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Old 01-23-2011, 12:32 PM   #1
Jonell
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1st trip with someone in scooter or WC

We have reservations in Sept and I'm thinking of taking my mom with us. She has arthritis and cannot walk very long distances. I know she will need to use a wheelchair or scooter. She has never used a scooter and I think she will not be comfortable with it. Has anyone pushed someone around the parks in a wheelchair and how difficult do you think it will be? Can anyone recommend a place to rent a wheelchair that will be delivered to the resort?
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Old 01-23-2011, 12:45 PM   #2
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I push my 100 lb DS (and I don't weight much more than that) in a WC on the days he needs it and it's not hard. AK is the most challenging park because there are so many hills. Last trip DH had to be in a scooter (NO way I was going to attempt to push him) so he rented the scooter from Apple and they were great. He drove it around a bit before going to the parks but it was easy to maneuver. You may need to back it into the bus and load it for her (the bus drivers don't). It took DH a bit of trial and error to do that but it did not embarass him. We usually took the buses at non peak hours.
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Old 01-23-2011, 04:20 PM   #3
Bete
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Wink I push my mom in a wheelchair

and if I can do it anyone can do it. The good thing about Disney is you are not pushing the wheelchair non stop. You go a little with the wheelchair and you see a show and rest. You go a little more and you stand in line for a ride. Then you go so more and rest and see a parade. Then you go and eat and rest so more. Finally, you see fireworks and rest and then go back to the resort. You get the idea. I don't think I've ever done more than a half hour at one time with pushing the wheelchair non stop. I think it's more like 15 minute intervals. I will say it would behove you to alternate activities ; so, you can have rest periods built in. AK is probably the hardest park as the other poster said. The terrain is rough, it's the largest park and there are inclines there. I always eat well at Disney including desserts and I still come home losing weight pushing a wheelchair.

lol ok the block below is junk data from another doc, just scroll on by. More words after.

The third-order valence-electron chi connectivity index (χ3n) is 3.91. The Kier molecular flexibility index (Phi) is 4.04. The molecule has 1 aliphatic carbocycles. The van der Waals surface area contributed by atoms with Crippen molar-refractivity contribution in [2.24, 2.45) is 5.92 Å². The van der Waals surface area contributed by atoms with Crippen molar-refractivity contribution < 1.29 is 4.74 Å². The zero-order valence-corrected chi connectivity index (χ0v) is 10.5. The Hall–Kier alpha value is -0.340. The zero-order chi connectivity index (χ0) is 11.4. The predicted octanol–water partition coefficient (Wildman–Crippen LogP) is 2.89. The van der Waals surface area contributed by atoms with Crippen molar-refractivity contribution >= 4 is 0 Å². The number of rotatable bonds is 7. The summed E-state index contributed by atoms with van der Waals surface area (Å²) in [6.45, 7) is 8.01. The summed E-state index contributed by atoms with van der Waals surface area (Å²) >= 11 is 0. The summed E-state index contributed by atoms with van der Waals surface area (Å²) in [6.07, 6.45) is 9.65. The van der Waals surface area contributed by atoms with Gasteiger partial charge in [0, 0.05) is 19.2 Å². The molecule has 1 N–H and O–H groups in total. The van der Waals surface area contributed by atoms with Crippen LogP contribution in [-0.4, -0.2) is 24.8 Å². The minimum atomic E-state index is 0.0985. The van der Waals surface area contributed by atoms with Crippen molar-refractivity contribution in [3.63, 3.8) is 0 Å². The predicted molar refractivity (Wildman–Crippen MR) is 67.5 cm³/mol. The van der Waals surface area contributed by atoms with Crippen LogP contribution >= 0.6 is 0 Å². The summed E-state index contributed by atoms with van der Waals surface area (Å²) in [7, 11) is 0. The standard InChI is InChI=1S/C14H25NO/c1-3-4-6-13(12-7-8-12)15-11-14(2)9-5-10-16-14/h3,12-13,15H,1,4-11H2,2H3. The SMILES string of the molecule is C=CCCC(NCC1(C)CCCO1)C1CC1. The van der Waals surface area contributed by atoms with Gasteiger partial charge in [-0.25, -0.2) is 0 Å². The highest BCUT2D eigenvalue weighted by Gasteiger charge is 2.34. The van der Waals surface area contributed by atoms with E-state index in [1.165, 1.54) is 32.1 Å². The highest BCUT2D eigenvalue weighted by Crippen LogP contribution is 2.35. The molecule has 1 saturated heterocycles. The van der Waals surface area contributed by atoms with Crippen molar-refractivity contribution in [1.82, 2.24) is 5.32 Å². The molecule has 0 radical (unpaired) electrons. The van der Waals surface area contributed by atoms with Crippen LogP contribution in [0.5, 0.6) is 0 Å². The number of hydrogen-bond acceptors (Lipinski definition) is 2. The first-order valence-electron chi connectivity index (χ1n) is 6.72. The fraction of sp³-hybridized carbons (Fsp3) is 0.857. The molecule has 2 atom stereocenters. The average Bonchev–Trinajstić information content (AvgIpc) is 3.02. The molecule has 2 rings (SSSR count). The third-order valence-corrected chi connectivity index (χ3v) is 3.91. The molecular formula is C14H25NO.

Make sure you use all ramped sidewalks and don't run off a curb with a wheelchair. Take turns if there are others who can help push it. You will be slower than just walking around the park; so, everyone has to adjust some to the speed of the wheelchair. Don't make it seem like a chore to do this for your mom; make it feel like an honor to be pushing her.

Now, if your mom drives she may be okay with a scooter. It would be faster with a scooter. She can try out a free one at your local store like Wal-Mart or Target, etc. She may need help with it on and off the bus. It is very hard to park the scooter in the right place on the bus. There's too many twists and turns to get it into the right area and it's tight quarters to do it on the bus. The good thing is you get on first with a scooter or wheelchair, but you do get off last. You may want to consider renting a scooter at the park and then you don't have to charge the battery and you don't have to take it on and off the buses. It does cost almost double to rent from Disney as oppose to an outside rental company for a scooter. You would have to make it to the parks from the resorts and vice versa by walking if you rent from the parks. Sometimes, you can find loaner wheelchairs in the parking lots, but they can be hard to get and find and they're only meant to get you back and forth from the parks to the parking lots.